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Match Analysis

'Naturally aggressive' Nicholas Pooran finds his sweet spot

"My innings was simple. If the ball was in my zone, I tried to strike it as clean as possible."

Hemant Brar
Hemant Brar
Nicholas Pooran doesn't like to complicate things. Before IPL 2020, when ESPNcricinfo had asked him which team he was looking forward to playing against the most, his answer was: "All." When asked which bowler he was most excited about facing, he said, "Everyone."
The same can be said about his batting too. In a 360-degree world, Pooran relies on drives and pulls to score a majority of his runs. While batsmen are busy slogging right, left and centre, he revels in playing proper cricketing shots. Tuesday was just another example of it.
Despite Shikhar Dhawan's second successive hundred, the Kings XI Punjab had restricted Delhi Capitals to 164 for 5. It wasn't a big target but the Kings XI lost KL Rahul early. While Chris Gayle changed the momentum with a 26-run over, it was Pooran who flattened the Capitals.
After Gayle's onslaught, the Capitals had managed to restore the momentum in the very next over, which saw the back of Gayle and Mayank Agarwal. R Ashwin had bowled Gayle with a slider as the batsman went for a slog across the line, but Pooran drove him to the cover boundary first ball. While it was a fuller delivery, Pooran's shot selection also made a big difference.
Cometh the middle overs, the phase in which Pooran has been the most destructive batsmen this IPL. In overs 7 to 15, his 230 runs are second only to Rahul's 241. But while Rahul's runs have come at a strike rate of 133.88, Pooran has smashed them at 182.53. Among those with at least 50 runs in that period, no has scored at a faster rate.
But before Pooran got going, there were some jitters, not in shot selection but in running between the wickets. One such mistake had already resulted in Agarwal getting run out. In the eighth over, it could have been curtains for Pooran as well when he tried to drop-and-run only to be sent back by Glenn Maxwell. Shreyas Iyer's off-balance throw was a bit wide of Pant who failed to flick it on to the stumps and Pooran was saved.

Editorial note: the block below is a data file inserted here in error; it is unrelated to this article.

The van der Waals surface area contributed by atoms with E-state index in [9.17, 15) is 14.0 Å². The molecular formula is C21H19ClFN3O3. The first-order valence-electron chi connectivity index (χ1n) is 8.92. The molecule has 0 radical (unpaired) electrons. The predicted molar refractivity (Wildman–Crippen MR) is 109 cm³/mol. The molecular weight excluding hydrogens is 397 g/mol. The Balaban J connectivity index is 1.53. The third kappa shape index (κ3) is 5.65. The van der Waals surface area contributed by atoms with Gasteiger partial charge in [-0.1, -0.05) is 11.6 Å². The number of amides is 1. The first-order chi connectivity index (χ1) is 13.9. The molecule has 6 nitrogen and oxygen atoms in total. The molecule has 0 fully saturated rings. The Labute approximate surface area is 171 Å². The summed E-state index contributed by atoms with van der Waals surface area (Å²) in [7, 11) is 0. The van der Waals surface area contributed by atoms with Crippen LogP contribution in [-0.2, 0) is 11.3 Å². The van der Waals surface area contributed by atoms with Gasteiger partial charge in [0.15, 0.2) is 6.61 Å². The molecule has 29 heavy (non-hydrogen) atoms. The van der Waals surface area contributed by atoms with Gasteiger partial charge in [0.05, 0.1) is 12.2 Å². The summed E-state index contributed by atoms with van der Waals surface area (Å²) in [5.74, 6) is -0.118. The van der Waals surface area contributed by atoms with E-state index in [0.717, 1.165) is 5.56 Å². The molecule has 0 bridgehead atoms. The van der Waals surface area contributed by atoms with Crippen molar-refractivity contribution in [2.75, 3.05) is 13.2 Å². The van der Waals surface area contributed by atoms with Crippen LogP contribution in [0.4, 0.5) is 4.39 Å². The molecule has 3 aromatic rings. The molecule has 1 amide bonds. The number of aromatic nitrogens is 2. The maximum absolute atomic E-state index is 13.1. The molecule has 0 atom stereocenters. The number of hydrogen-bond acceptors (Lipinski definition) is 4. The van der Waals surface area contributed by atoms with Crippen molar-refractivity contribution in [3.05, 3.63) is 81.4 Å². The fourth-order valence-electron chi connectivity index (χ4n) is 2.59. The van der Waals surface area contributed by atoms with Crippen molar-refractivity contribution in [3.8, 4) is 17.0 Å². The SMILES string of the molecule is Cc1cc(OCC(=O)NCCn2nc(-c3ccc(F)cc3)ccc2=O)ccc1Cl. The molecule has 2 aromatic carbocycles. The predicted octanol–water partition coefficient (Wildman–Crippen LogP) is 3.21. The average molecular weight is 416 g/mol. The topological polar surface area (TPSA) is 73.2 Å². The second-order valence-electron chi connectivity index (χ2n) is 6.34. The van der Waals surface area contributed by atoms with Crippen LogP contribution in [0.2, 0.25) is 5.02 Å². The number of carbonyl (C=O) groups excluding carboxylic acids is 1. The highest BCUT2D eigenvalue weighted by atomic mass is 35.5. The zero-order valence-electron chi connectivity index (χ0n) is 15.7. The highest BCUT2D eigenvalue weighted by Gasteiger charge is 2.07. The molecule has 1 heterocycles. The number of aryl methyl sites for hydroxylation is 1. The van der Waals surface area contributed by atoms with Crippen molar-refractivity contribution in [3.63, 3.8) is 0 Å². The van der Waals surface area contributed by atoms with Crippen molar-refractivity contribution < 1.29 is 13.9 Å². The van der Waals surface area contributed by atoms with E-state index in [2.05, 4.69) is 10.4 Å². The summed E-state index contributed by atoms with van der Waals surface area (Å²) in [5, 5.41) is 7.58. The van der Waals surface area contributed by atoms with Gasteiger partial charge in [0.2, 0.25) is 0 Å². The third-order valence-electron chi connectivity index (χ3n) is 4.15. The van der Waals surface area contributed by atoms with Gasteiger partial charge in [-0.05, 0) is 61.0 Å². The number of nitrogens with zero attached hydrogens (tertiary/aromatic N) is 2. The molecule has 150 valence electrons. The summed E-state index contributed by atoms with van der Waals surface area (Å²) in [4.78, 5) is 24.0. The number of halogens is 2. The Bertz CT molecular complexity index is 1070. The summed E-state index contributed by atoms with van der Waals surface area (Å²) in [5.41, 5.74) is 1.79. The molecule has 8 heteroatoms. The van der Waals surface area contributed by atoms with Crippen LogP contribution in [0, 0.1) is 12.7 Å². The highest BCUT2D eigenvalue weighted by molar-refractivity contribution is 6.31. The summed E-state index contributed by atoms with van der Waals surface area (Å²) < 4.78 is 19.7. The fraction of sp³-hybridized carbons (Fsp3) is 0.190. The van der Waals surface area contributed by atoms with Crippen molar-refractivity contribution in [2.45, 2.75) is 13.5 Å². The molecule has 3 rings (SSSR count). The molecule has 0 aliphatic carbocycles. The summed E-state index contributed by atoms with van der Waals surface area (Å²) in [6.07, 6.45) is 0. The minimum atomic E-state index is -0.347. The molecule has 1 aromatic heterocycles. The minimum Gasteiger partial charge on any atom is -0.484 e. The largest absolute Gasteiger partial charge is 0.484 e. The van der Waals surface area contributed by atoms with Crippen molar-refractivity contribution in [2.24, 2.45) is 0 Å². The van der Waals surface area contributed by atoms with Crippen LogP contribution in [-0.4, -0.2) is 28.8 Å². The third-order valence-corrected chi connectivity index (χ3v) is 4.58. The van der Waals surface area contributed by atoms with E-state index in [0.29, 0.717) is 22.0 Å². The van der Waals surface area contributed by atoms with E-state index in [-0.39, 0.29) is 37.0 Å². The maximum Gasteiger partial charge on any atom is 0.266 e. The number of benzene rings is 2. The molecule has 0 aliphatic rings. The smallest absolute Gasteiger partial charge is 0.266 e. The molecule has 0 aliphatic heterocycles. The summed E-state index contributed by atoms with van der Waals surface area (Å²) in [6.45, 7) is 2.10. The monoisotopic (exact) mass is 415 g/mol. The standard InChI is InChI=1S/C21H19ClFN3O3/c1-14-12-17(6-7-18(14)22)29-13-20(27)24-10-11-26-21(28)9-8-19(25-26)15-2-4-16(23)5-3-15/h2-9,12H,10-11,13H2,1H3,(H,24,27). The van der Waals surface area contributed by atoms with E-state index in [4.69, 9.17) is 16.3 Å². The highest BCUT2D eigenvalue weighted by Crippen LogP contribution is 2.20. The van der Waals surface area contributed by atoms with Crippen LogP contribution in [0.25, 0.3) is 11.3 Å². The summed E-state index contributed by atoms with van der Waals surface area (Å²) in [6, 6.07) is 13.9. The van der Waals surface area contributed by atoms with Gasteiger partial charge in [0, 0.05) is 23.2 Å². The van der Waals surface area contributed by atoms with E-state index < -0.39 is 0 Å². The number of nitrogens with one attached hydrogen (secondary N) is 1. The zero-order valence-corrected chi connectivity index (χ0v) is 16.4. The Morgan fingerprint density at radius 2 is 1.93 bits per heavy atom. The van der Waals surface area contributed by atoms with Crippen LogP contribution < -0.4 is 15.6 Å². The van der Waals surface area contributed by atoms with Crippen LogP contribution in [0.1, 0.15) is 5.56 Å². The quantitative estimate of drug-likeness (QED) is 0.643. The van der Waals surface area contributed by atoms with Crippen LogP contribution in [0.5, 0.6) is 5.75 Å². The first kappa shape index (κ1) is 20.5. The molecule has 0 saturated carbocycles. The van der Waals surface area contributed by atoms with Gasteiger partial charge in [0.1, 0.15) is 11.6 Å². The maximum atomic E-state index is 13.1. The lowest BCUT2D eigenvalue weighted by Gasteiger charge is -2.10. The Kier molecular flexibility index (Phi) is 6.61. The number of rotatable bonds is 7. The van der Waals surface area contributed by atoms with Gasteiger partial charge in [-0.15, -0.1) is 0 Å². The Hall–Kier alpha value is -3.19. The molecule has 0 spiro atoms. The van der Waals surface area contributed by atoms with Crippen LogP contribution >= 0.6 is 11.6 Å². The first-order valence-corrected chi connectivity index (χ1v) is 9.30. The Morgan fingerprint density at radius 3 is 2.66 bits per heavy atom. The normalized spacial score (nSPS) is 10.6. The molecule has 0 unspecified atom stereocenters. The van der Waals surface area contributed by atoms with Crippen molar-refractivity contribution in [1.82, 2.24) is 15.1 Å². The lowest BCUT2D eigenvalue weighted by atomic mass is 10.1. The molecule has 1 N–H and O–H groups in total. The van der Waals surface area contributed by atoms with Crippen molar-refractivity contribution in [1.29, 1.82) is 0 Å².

Had Pooran been run out, the Kings XI would have been 70 for 4 in the eighth over with not much batting to come. In that scenario, according to ESPNcricinfo's Luck Index, the Capitals would have gone on to win the game.
What followed instead was a period of such clean hitting that it resulted in Sachin Tendulkar tweeting in praise. After being 11 off 10 balls, Pooran tonked 42 off the next 19. Tushar Deshpande bowled short and got whacked over deep square leg. Marcus Stoinis tried length and was launched over long-on. In six balls, bookended by those two hits, Pooran struck two sixes and three fours to turn the game decisively in the Kings XI's favour.
At the halfway stage, the Kings XI required just 64 from 60 balls with seven wickets in hand. Pooran and Maxwell added 69 in 40 balls, the latter's contribution being only 16 off 15, and by the time Pooran got out, the equation had further come down to 40 from 45 balls, which the Kings XI achieved with one over to spare.
Pooran did all this while playing shots right from the MCC coaching manual. In his 28-ball 53, ESPNcricinfo recorded eight cover drives, which fetched him 14 runs. The only more productive shot was the pull, yielding 16 runs from three attempts. The innings, where he scored at a strike rate of almost 190, had no reverse sweeps, no scoops, no ramps and just one slog.
After the match, when Maxwell asked Pooran about his knock on, Pooran's reply was: "My innings was simple. If the ball was in my zone, I tried to strike it as clean as possible."
At the post-match presentation, he told host broadcaster Star, "I am a naturally aggressive player. I play on merit. If it's in my zone, I hit it. Simple as that. If it's a match-up, it's a match-up." When asked about confusion while running between the wickets, he replied, "One of those nights, one of those nights. It was tough. Poor communication. Simple."
Those responses may come across as simplistic, but Pooran is aware of what he has been doing right and what he needs to improve upon.
"I have been working really hard," he said at the post-match presentation. "I have been hitting the ball pretty good. I have been getting starts but haven't been able to convert those into big scores. Even tonight I got a start but couldn't finish the game for the team. That's disappointing for me."
Before Tuesday, Pooran had only threatened without actually inflicting much damage but if he can keep improving the way he has been, it won't be too long before oppositions start considering him a real threat.

Hemant Brar is a sub-editor at ESPNcricinfo